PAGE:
Saturday fire update: Tick Fire 25% contained, more evacuations lifted

A home that burned on Sequoia Road in the Tick Fire. Dan Watson/The Signal
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The Tick Fire, which led to what officials are calling the largest wildfire evacuation in Santa Clarita’s history, leaving 40,000 residents displaced, is now 25% contained with many of those residents now allowed to return to their homes.

In a Saturday morning update, Los Angeles County Fire Department officials report 4,615 acres burned. Though the exact number of destroyed homes has not yet been determined, the 7 a.m. incident update confirmed nine structures destroyed and another nine damaged.

Many of the evacuated areas were repopulated Friday evening, and at 8 a.m. on Saturday, fire officials announced all areas are to be repopulated with the exception of: 

  • Baker Canyon Road from Sierra Highway, north of Vasquez Canyon Road, to where it ends near 15142 Sierra Highway.
  • Tick Canyon Road from Abelia Road to Summit Knoll Road.

“These areas will be evaluated throughout the day to determine when repopulation is safe,” read a joint press release issued by L.A. County Fire and Sheriff’s departments Saturday morning. 

Area that burned in the Tick Fire as viewed from the end of Yellowstone Lane. October 26, 2019 Dan Watson/The Signal

Santa Clarita Valley Sheriff’s Station deputies are expected to have a strong presence in both repopulated and evacuated areas for the next several days and will be checking identification during repopulation, according to sheriff’s officials.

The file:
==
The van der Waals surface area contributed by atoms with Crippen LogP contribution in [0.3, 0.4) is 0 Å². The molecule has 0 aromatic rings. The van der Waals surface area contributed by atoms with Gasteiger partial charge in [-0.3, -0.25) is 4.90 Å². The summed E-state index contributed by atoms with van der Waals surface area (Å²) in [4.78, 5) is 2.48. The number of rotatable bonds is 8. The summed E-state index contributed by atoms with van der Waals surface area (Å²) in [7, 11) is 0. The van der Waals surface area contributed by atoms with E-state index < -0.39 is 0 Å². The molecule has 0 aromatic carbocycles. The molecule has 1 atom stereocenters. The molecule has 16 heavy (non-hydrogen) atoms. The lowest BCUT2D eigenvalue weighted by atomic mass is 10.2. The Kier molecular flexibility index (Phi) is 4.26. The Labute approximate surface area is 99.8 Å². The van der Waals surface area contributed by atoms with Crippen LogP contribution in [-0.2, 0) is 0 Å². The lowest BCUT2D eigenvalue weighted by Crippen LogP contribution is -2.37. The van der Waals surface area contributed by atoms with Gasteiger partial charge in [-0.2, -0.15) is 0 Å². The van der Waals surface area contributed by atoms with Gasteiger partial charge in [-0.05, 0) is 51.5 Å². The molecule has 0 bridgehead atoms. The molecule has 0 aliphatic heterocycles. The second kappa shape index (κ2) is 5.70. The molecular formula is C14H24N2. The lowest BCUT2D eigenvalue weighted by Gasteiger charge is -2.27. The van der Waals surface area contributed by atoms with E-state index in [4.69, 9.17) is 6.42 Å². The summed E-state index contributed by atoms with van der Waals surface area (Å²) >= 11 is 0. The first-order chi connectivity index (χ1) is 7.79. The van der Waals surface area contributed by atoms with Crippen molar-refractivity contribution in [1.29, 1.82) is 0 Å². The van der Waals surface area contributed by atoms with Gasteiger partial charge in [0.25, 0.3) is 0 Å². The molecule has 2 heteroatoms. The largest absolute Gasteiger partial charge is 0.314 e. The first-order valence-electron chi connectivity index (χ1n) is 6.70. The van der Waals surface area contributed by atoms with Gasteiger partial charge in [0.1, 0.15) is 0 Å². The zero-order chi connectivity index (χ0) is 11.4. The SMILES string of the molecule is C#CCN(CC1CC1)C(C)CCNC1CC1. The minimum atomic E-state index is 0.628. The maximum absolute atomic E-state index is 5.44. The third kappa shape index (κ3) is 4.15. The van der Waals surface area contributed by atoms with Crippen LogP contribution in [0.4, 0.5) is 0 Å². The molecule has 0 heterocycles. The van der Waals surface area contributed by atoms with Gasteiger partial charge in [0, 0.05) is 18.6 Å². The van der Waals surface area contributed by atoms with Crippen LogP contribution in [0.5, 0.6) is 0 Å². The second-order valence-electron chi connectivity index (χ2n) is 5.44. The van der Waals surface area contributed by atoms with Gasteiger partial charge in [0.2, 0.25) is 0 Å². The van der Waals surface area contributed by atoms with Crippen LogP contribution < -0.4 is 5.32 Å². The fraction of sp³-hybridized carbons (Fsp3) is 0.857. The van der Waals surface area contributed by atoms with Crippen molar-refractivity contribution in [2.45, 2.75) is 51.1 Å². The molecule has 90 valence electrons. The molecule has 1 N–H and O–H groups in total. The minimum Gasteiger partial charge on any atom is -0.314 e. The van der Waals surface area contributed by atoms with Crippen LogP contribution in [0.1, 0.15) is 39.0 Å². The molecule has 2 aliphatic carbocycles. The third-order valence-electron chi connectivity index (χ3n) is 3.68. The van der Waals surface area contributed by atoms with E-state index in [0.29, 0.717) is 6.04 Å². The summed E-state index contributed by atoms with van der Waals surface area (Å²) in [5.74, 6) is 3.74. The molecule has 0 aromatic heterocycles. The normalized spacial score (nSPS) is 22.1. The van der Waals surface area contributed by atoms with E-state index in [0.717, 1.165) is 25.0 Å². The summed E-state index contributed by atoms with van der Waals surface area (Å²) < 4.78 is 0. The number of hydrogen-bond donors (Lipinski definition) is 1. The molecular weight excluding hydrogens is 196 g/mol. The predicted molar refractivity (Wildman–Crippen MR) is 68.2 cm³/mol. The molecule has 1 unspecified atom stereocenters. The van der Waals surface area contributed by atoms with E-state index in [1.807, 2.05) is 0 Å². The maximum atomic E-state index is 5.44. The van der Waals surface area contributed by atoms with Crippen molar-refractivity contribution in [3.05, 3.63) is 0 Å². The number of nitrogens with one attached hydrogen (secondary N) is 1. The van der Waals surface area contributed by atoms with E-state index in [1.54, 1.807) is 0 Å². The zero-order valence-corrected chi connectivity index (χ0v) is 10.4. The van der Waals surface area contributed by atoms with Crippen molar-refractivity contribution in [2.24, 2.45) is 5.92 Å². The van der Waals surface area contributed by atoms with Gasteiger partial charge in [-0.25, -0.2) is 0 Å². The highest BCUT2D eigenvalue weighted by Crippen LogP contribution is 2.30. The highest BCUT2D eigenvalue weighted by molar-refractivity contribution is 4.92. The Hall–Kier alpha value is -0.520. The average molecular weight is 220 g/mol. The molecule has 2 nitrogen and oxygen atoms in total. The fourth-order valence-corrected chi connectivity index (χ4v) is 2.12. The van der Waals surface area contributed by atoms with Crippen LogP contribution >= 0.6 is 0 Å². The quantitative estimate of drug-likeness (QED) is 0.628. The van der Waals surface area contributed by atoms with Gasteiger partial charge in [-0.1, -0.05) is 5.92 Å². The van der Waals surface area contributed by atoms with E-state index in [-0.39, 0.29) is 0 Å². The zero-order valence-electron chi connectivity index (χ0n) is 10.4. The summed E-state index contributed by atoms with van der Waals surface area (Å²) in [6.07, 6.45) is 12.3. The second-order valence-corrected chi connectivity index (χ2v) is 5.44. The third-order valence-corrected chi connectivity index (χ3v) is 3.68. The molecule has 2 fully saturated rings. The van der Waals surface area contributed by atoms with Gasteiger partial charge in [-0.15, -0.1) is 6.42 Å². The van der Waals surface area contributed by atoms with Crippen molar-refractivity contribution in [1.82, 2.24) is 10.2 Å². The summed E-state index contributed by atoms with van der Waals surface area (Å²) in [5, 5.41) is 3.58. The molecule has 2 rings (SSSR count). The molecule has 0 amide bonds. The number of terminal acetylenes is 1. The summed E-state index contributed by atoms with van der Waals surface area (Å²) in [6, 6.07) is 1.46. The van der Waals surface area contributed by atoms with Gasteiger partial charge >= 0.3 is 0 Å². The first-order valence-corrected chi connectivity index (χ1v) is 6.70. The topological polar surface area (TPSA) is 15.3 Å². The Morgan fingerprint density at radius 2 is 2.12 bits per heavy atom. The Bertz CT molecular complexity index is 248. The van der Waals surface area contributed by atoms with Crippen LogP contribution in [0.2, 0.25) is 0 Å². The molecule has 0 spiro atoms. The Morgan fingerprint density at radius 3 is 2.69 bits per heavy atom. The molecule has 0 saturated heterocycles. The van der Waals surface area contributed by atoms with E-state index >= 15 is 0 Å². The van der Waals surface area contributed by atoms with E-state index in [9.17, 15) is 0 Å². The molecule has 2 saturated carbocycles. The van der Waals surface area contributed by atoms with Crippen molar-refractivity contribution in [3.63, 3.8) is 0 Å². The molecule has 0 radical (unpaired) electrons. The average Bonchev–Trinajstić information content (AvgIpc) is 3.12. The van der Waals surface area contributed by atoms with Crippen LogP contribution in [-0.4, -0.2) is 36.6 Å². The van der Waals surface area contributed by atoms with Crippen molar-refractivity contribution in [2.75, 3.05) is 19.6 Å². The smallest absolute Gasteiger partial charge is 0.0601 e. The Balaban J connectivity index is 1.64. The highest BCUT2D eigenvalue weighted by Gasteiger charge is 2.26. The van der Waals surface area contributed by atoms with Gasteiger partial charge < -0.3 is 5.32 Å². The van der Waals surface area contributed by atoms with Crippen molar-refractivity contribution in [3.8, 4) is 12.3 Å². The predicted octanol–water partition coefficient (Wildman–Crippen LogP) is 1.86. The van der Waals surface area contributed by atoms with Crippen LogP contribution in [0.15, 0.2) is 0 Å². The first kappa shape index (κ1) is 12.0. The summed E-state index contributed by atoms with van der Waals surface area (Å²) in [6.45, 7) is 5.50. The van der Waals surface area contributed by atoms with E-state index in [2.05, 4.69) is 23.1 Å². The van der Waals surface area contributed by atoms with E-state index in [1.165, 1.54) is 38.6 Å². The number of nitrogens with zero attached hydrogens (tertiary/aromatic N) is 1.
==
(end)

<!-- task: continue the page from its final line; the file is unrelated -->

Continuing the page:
All road closures were also expected to be lifted at 6 a.m. with the exception of Baker Canyon Road and Tick Canyon Road.

Another Santa Ana wind event is likely to develop Sunday and Monday, with the strongest winds expected late Sunday night into Monday morning, causing fire weather watch to remain in effect from Sunday evening through Monday afternoon, according to a fire watch press release issued by the National Weather Service Saturday morning. 

While humidity levels are expected to rise going into Sunday, they are expected to “lower rapidly” Sunday night, which is a contributing factor to the return to critical fire weather conditions.

Firefighters plan to perform spot checks in burned areas to prevent any chance of flare-ups as the weather changes while continuing to build containment lines. 

A home that burned on Sugar Loaf Court in the Tick Fire. Dan Watson/The Signal

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